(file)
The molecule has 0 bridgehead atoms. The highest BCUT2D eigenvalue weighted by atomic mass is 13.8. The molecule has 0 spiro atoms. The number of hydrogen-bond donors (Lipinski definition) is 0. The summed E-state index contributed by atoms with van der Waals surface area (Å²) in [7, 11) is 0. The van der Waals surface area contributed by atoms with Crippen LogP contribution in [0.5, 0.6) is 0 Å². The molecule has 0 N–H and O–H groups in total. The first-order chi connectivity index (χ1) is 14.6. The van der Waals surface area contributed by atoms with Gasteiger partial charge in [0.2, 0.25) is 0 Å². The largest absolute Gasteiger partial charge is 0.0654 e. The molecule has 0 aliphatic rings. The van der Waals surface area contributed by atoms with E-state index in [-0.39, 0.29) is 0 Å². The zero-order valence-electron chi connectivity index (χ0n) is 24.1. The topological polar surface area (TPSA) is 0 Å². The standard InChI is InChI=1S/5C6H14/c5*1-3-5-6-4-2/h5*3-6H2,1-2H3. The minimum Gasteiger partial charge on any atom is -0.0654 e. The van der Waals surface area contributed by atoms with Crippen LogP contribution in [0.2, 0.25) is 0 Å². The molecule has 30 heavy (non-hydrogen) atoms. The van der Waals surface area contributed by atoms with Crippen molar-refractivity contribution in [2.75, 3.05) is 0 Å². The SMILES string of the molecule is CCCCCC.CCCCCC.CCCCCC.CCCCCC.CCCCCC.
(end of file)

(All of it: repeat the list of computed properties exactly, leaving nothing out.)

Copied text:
The molecule has 0 bridgehead atoms. The highest BCUT2D eigenvalue weighted by atomic mass is 13.8. The molecule has 0 spiro atoms. The number of hydrogen-bond donors (Lipinski definition) is 0. The summed E-state index contributed by atoms with van der Waals surface area (Å²) in [7, 11) is 0. The van der Waals surface area contributed by atoms with Crippen LogP contribution in [0.5, 0.6) is 0 Å². The molecule has 0 N–H and O–H groups in total. The first-order chi connectivity index (χ1) is 14.6. The van der Waals surface area contributed by atoms with Gasteiger partial charge in [0.2, 0.25) is 0 Å². The largest absolute Gasteiger partial charge is 0.0654 e. The molecule has 0 aliphatic rings. The van der Waals surface area contributed by atoms with E-state index in [-0.39, 0.29) is 0 Å². The zero-order valence-electron chi connectivity index (χ0n) is 24.1. The topological polar surface area (TPSA) is 0 Å². The standard InChI is InChI=1S/5C6H14/c5*1-3-5-6-4-2/h5*3-6H2,1-2H3. The minimum Gasteiger partial charge on any atom is -0.0654 e. The van der Waals surface area contributed by atoms with Crippen LogP contribution in [0.2, 0.25) is 0 Å². The molecule has 30 heavy (non-hydrogen) atoms. The van der Waals surface area contributed by atoms with Crippen molar-refractivity contribution in [2.75, 3.05) is 0 Å². The SMILES string of the molecule is CCCCCC.CCCCCC.CCCCCC.CCCCCC.CCCCCC.